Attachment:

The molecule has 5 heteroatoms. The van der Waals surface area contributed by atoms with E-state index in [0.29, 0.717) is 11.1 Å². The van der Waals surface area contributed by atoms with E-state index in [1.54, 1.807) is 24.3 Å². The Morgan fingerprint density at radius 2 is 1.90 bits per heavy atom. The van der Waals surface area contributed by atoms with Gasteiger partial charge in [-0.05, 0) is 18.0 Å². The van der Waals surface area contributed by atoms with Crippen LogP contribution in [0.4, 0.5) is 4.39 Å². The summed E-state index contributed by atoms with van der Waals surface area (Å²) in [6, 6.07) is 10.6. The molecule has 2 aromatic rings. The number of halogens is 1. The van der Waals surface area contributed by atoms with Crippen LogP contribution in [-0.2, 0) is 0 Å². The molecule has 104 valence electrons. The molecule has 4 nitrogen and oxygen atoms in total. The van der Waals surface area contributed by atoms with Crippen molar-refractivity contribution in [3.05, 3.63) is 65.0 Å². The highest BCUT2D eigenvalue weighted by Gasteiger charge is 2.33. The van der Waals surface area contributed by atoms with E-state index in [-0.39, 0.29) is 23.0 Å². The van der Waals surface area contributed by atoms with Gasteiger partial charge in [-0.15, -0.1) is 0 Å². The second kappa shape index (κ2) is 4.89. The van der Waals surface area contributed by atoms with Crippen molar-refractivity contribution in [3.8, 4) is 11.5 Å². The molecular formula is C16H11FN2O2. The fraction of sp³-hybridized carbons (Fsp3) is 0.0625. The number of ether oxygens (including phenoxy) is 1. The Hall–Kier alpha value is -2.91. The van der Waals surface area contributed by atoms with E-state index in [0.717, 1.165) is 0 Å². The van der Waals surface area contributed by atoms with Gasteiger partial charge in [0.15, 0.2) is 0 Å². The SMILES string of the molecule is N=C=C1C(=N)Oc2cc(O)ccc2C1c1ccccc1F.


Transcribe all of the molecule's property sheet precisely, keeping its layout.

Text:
The molecule has 5 heteroatoms. The van der Waals surface area contributed by atoms with E-state index in [0.29, 0.717) is 11.1 Å². The van der Waals surface area contributed by atoms with E-state index in [1.54, 1.807) is 24.3 Å². The Morgan fingerprint density at radius 2 is 1.90 bits per heavy atom. The van der Waals surface area contributed by atoms with Gasteiger partial charge in [-0.05, 0) is 18.0 Å². The van der Waals surface area contributed by atoms with Crippen LogP contribution in [0.4, 0.5) is 4.39 Å². The summed E-state index contributed by atoms with van der Waals surface area (Å²) in [6, 6.07) is 10.6. The molecule has 2 aromatic rings. The number of halogens is 1. The van der Waals surface area contributed by atoms with Crippen LogP contribution in [-0.2, 0) is 0 Å². The molecule has 104 valence electrons. The molecule has 4 nitrogen and oxygen atoms in total. The van der Waals surface area contributed by atoms with Crippen molar-refractivity contribution in [3.05, 3.63) is 65.0 Å². The highest BCUT2D eigenvalue weighted by Gasteiger charge is 2.33. The van der Waals surface area contributed by atoms with E-state index in [-0.39, 0.29) is 23.0 Å². The van der Waals surface area contributed by atoms with Gasteiger partial charge in [-0.15, -0.1) is 0 Å². The second kappa shape index (κ2) is 4.89. The van der Waals surface area contributed by atoms with Crippen molar-refractivity contribution in [3.8, 4) is 11.5 Å². The molecular formula is C16H11FN2O2. The fraction of sp³-hybridized carbons (Fsp3) is 0.0625. The number of ether oxygens (including phenoxy) is 1. The Hall–Kier alpha value is -2.91. The van der Waals surface area contributed by atoms with E-state index in [0.717, 1.165) is 0 Å². The van der Waals surface area contributed by atoms with Gasteiger partial charge in [0.15, 0.2) is 0 Å². The SMILES string of the molecule is N=C=C1C(=N)Oc2cc(O)ccc2C1c1ccccc1F.